Thought Experiment: The Dispassionate Observer's Perspective
Imagine that you are a wise and kindly observer who knows something the actor does not. For this thought experiment, instead of rocks beneath the surface of a lake, or a situation that elicits a self-sabotaging emotional reaction, imagine how the trajectory of your life looks to an observer who is loyal to your core values and motivations, and has unconditional positive regard for you.Make notes on your observations and conclusions. What suggestions do you have for the actor?
Switching from the Associative Perspective of the actor to the Dissociative Perspective of the helpful observer does not give you access to the "true" perspective [for fallible humans like us, the truth always depends upon your current perspective]. However, the exercise of "trying on" different perspectives and noting how they effect your reactions will give you insight into the relationship between your inner reality and the objective world. Meta-Cognitive Awareness — the understanding that your current perspective is just one of many you could take — can free you from the illusion that there is anything special about the particular beliefs and perspectives you buy into at the moment. This awareness is particularly valuable during emotionally charged moments.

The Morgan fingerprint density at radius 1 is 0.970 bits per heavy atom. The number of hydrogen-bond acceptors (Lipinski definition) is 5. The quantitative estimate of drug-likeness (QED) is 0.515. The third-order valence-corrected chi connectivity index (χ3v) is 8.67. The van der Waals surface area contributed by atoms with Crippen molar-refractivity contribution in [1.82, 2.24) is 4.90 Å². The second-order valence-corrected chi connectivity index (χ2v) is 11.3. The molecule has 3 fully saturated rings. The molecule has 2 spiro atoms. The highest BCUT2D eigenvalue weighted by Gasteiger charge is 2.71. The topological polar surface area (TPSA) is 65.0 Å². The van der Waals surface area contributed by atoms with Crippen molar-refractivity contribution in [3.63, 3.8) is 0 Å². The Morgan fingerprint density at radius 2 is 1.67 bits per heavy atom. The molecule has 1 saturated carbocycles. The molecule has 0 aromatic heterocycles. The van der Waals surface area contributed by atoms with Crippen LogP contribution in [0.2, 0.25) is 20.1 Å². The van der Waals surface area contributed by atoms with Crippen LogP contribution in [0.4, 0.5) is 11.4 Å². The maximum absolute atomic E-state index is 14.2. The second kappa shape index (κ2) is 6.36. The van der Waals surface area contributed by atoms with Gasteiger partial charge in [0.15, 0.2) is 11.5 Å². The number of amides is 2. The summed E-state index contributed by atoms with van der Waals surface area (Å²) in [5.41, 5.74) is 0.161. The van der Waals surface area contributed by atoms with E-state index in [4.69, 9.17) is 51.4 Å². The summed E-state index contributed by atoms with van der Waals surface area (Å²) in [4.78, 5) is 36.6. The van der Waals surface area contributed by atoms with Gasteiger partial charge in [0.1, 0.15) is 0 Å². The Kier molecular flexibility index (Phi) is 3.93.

The key to using this method of changing your perspective is to select a persona who will promote an advantageous reaction to the things that happen. Shifting into a relentlessly critical dissociative perspective is counter-productive, but for many people and for many reasons it has become the default perspective from which to observe high-risk situations. Whenever they step outside themselves to evaluate how they are doing, they take on the persona of a scolding critic.
Our mission is to promote your path of greatest advantage. While the intention of self-criticism is to improve your performance, the judgmental, shame-inducing strategy is misguided. We want you to be strong, confident, and competent. So we seek a persona whose perspective will promote those attributes.